Graydon Carter appeared as a witness yesterday at the trial of Anthony Marshall, the son of Brooke Astor who stands accused of swindling his mother when she was suffering from Alzheimer's. The Vanity Fair editor recalled the three articles he asked her to write for the magazine in the late '90s (she was paid $1,000 for her efforts). And he described their regular lunches at the Knickerbocker Club and the Four Seasons, and the time when he even managed to convince her to travel downtown to dine at Da Silvano.
The big topic of discussion at the Brooke Astor trial today: dog poop. Was there really feces on the floor of Astor's apartment? Was her son, Anthony Marshall, somehow responsible? Or was one of Astor's many housekeepers to blame? And will the jury get to hear this vital piece of info? Apparently not. "It would seem to me the transient conditions of the apartment—I would include in that dog feces—would be a problem of the staff," the judge said today. [NYDN]
The trial of Brooke Astor's son kicked off this morning with prosecutors arguing that Anthony Marshall was a liar and a thief who'd conspired to steal $200 million from his ailing mother. More importantly, the prosecution indicated that some 60 witnesses could be called to testify—including Barbara Walters, Henry Kissinger, Annette de la Renta, David Rockefeller, former UN secretary general Kofi Annan, New York Public Library head Paul LeClerc, and former Met chief Philippe de Montebello—so there should be plenty of material to keep up the public's attention for what is expected to be a three-month trial. [NYDN, NYP]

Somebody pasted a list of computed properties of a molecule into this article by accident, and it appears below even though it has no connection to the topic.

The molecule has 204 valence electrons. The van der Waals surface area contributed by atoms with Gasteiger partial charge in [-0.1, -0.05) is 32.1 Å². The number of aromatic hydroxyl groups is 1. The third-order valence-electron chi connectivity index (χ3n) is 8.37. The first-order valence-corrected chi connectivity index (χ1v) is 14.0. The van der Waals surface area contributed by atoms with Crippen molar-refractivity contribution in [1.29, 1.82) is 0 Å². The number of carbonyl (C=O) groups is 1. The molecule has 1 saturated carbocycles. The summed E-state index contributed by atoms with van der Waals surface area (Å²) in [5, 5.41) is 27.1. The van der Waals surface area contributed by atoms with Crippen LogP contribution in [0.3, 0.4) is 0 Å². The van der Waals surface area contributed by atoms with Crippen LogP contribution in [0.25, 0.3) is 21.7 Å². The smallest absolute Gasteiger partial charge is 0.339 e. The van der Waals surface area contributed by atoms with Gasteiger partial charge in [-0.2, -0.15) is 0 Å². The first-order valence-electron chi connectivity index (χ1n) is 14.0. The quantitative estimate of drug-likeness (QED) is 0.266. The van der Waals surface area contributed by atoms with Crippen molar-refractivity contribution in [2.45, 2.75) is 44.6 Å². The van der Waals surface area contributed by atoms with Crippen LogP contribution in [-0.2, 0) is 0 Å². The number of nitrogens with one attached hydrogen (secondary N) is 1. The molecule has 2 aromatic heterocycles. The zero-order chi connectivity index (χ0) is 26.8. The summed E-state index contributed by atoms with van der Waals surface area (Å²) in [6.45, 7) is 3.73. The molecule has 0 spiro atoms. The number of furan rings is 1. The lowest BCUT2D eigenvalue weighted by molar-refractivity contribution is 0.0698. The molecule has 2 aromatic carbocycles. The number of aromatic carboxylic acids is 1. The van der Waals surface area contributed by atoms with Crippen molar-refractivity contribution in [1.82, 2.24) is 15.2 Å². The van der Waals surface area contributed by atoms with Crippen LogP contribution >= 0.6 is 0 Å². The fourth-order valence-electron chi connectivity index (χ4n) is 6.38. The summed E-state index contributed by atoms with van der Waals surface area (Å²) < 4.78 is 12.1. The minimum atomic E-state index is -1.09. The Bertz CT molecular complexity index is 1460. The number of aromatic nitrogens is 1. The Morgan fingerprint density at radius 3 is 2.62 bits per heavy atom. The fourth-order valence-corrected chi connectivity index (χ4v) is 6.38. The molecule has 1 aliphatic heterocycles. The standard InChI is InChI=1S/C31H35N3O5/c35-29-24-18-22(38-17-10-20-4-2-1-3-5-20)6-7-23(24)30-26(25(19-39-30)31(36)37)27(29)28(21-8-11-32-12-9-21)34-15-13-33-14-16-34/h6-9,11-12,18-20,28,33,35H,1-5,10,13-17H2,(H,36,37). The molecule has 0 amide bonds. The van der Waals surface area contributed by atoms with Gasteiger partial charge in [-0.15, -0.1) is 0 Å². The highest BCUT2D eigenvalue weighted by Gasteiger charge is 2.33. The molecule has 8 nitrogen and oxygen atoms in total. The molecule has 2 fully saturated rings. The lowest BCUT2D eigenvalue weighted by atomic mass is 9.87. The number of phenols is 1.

It got a bit nasty at a pre-trial hearing yesterday for Anthony Marshall, the son of the late Brooke Astor, who stands accused of defrauding his socialite mother in her final years. Both an attorney for Marshall and the prosecutor "lobbed insults" and accused the other side of "playing to the press," a dust-up that concluded with assistant DA Joel Seidemann shouting "Don't touch me!" and "Get your hands off me" at Marshall's lawyer John Cuti. The two patched things up at the end of the session and shook hands, but if this is any indication of what the actual trial will be like when it begins in March 23, you may want to make sure you have some popcorn ready. [NYDN]